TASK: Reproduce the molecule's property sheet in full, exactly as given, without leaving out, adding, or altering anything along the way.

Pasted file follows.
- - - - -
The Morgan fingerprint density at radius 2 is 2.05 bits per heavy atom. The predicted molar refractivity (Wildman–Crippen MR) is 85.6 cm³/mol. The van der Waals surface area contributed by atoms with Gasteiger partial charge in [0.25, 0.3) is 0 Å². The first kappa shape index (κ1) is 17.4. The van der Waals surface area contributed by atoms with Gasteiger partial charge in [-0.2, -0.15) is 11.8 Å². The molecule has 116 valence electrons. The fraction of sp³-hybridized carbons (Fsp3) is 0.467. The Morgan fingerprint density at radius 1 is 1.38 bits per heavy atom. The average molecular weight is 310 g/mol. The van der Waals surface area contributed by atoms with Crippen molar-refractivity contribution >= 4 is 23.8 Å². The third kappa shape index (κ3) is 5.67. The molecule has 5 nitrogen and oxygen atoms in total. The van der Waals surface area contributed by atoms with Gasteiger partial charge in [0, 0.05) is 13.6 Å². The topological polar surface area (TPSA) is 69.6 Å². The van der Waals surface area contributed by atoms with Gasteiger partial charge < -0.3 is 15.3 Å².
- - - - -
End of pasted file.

The Morgan fingerprint density at radius 2 is 2.05 bits per heavy atom. The predicted molar refractivity (Wildman–Crippen MR) is 85.6 cm³/mol. The van der Waals surface area contributed by atoms with Gasteiger partial charge in [0.25, 0.3) is 0 Å². The first kappa shape index (κ1) is 17.4. The van der Waals surface area contributed by atoms with Gasteiger partial charge in [-0.2, -0.15) is 11.8 Å². The molecule has 116 valence electrons. The fraction of sp³-hybridized carbons (Fsp3) is 0.467. The Morgan fingerprint density at radius 1 is 1.38 bits per heavy atom. The average molecular weight is 310 g/mol. The van der Waals surface area contributed by atoms with Crippen molar-refractivity contribution >= 4 is 23.8 Å². The third kappa shape index (κ3) is 5.67. The molecule has 5 nitrogen and oxygen atoms in total. The van der Waals surface area contributed by atoms with Gasteiger partial charge in [0, 0.05) is 13.6 Å². The topological polar surface area (TPSA) is 69.6 Å². The van der Waals surface area contributed by atoms with Gasteiger partial charge < -0.3 is 15.3 Å².